A new system and method allow a Manager in a network to control, monitor and receive accounting information from its Agents. The system and method comprise the unique provision and use of an accounting file which is used by each Agent for maintaining the accounting information database for the Manager. The agent collects the accounting data specified by the Manager and stores it in the accounting data file. The Agent further maintains a status record based upon the status of the accounting data collection activity. If the Agent has completed collecting the accounting data as Specified by the Manager, the status record indicates that the file is in a full state, or COMPLETE. Alternatively, if the Agent is still in the process of collecting and storing the accounting data, the Status record will indicate that the accounting file is in an active state, or ACTIVE. In operation, the Manager first issues a command to each of its Agents to begin collecting and storing a particular type and amount of accounting data. Periodically, the Manager polls its Agents to determine which of them has completed the collecting and storing of the accounting data as indicated by a COMPLETE status record. The Manager then issues a request for receiving the accounting data file, using a file transfer protocol (FTP), from those Agents which have complete accounting files.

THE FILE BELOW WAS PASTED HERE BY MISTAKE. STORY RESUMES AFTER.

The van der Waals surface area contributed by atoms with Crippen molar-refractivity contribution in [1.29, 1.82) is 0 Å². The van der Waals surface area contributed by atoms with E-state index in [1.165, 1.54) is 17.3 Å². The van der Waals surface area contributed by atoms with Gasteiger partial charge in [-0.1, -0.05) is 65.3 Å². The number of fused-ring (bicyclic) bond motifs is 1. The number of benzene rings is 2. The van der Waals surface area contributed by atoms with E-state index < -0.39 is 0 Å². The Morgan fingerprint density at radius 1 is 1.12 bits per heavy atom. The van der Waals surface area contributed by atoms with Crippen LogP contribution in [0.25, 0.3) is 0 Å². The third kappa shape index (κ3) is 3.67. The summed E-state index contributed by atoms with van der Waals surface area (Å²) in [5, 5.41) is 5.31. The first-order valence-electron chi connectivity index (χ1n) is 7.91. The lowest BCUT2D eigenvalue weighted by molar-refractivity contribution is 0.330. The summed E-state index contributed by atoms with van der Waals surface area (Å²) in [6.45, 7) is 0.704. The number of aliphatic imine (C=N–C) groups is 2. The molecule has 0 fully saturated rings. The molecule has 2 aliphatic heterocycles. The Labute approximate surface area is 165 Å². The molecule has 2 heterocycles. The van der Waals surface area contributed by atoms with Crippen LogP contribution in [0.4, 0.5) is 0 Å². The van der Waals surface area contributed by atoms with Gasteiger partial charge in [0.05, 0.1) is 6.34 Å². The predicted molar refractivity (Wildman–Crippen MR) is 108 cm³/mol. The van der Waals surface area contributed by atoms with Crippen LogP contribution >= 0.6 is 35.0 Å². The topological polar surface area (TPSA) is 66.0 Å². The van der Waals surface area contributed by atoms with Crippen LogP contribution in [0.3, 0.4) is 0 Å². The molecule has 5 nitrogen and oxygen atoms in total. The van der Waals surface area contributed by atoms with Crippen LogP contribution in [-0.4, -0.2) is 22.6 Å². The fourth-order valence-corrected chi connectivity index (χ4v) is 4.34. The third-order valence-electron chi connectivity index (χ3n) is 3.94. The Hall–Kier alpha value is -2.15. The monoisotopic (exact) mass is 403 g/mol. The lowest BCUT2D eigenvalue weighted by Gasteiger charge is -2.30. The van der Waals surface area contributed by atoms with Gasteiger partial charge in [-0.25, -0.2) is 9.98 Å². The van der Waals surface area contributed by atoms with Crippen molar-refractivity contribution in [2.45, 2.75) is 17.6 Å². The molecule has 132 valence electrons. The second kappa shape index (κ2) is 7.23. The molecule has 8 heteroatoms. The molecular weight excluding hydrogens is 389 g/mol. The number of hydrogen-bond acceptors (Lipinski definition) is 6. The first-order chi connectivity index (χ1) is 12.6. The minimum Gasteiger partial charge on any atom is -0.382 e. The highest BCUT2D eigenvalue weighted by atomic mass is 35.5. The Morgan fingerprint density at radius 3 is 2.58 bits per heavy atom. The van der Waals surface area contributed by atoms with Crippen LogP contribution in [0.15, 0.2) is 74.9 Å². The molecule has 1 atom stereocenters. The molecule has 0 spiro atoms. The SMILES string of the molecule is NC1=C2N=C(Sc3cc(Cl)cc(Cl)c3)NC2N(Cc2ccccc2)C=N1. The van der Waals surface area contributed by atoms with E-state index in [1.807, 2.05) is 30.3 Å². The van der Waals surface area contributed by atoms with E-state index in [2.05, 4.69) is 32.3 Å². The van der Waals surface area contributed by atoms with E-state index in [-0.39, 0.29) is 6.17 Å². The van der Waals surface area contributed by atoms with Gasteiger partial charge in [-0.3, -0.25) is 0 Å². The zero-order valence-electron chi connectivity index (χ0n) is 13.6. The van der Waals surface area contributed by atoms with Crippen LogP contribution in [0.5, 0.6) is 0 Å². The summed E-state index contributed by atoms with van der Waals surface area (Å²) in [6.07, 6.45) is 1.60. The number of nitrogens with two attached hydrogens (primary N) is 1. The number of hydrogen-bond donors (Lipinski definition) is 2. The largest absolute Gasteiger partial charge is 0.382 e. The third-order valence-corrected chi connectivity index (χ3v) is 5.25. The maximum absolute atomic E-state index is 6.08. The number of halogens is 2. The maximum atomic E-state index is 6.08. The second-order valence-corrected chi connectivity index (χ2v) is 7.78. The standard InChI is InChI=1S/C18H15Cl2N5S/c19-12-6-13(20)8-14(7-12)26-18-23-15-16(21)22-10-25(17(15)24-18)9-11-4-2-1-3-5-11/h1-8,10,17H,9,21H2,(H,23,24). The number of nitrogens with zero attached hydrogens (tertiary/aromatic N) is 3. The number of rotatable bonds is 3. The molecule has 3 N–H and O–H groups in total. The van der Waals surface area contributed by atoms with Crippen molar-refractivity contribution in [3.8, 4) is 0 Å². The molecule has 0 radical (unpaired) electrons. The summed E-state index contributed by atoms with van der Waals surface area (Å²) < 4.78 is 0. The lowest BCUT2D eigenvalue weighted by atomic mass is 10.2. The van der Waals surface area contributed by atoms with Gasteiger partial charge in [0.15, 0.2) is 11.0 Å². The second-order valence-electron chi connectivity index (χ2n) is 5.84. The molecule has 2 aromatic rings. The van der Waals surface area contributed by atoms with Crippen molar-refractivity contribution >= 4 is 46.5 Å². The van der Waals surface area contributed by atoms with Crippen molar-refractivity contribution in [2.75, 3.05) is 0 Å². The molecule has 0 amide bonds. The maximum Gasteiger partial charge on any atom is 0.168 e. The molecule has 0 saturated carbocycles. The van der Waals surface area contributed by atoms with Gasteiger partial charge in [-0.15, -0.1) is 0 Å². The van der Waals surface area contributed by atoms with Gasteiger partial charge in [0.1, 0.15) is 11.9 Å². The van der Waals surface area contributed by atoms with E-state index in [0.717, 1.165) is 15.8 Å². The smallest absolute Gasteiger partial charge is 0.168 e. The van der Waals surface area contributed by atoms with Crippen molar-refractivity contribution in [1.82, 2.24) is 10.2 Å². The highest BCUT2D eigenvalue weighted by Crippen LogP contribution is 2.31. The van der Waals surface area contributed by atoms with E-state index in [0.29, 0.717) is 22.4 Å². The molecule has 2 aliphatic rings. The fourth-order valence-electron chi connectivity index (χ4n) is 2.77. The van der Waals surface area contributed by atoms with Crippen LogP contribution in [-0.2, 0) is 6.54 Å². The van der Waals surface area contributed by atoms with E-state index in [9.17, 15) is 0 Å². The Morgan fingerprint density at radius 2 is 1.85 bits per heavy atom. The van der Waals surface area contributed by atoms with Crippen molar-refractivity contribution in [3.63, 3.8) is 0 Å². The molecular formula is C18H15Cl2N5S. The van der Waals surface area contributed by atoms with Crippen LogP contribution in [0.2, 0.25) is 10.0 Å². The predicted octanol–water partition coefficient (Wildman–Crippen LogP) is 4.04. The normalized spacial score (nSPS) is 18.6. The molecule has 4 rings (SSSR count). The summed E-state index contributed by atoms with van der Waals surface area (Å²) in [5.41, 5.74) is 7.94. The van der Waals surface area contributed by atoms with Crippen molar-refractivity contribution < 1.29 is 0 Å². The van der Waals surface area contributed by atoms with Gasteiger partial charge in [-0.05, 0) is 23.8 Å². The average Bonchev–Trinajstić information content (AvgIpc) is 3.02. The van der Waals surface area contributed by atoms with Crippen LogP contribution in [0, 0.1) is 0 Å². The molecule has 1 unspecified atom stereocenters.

While the technical description concludes with claims particularly pointing out and distinctly claiming that which is regarded as the invention, details of a preferred embodiment of the invention may be more readily ascertained from the following technical description when read in conjunction with the accompanying drawings, where:
FIG. 1 is a block diagram of a representative communications network within which the present invention may be practiced.
FIG. 2A depicts a flow diagram showing a traditional accounting data control, monitor and retrieval technique between a Manager and an Agent.
FIG. 2B depicts a flow diagram showing another prior art accounting data control, monitor and retrieval technique between a Manager and an Agent.
FIG. 3 depicts a flow diagram showing the control, monitor and retrieval method of the present invention.
FIG. 4 depicts a flow diagram showing another embodiment of the control, monitor and retrieval method of the present invention.